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Re: scratch/accurate-warning-pos: Solid progress: the branch now bootstr

From: Paul Eggert
Subject: Re: scratch/accurate-warning-pos: Solid progress: the branch now bootstraps.
Date: Mon, 26 Nov 2018 10:27:48 -0800
User-agent: Mozilla/5.0 (X11; Linux x86_64; rv:60.0) Gecko/20100101 Thunderbird/60.3.1

On 11/26/18 1:48 AM, Alan Mackenzie wrote:

The byte-compiler
interpreter would operate more slowly than the normal interpreter, but
that's OK. The main and the byte-compiler interpreter could mostly be
written with shared code, without slowing down the main interpreter.
Admittedly this would not be a project for the fainthearted.
Indeed not.  Where and how would this help with getting accurate source
code positions?

From the point of view of the byte-compiler, it should help just as well as scratch/accurate-warning-pos does, because it's just another way to get the same information. Admittedly it's more work to implement this.

any method of outputting source-code locations will founder in the
presence of macros.
scratch/accurate-warning-pos seems to do rather well in this regard.

No doubt it does better than master does. However, macros inevitably cause problems when diagnosing problems. If there's a bug in a macro, it could well be that the byte compiler will report the line number of the call to the macro rather than of the macro itself (where the real bug is). So any definition of a "solid" solution must provide some leeway for the compiler to issue a "wrong" diagnostic when macros are involved. Otherwise, if the goal is to provide a "solid" solution then the goalposts will keep moving and there's no way that I could suggest a solution that is unambiguously "solid".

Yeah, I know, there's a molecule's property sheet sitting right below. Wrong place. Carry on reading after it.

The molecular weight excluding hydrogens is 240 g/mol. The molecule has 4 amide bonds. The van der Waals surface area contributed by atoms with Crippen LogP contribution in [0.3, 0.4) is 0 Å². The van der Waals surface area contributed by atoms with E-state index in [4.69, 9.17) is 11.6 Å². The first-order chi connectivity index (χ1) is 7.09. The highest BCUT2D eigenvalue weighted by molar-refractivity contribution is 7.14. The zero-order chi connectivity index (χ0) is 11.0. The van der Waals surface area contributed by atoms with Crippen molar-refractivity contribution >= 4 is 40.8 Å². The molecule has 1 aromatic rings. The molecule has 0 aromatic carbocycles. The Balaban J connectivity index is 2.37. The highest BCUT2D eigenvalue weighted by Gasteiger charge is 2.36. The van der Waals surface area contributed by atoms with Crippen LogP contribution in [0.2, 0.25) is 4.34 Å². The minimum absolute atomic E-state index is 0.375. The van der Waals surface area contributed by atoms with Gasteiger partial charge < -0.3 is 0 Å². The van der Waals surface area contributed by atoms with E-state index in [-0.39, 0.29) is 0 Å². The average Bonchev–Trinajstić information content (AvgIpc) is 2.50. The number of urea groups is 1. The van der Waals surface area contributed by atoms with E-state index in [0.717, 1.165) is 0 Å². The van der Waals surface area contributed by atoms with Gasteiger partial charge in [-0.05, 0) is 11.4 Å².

Instead, attach positions to input objects that are guaranteed to be
unique so that retrieval is trivial.
I think you mean conses here.  I've tried this approach, spending a lot
of time on it but not getting very far.  The problem is, Lisp objects
flow through lots of different conses as they are transformed by the
compiler.  Have a look at cconv-convert, which processes every function.

I took a brief look there and see a lot of calls to mapcar, which of course would lose track of locations. But this should be fixable by defining and using a new function mapcar-pos, which acts like mapcar except it also copies location information from the input list's conses to the corresponding conses in the output list.

You're right that this would involve many changes to the byte compiler, but the changes should be reasonably mechanical (e.g., change mapcar to mapcar-pos) and the overall approach should be preferable to changing how 'eq' works.

The approach I tried
before to implement this was to ensure that after any source
transformation, the result was written back to the original cons using
setcar and setcdr.

If location info is kept in a hash table that maps objects to locations, then mapcar-pos can preserve location info merely by updating a hash table. There should be no need for setcar and setcdr on the original cons.

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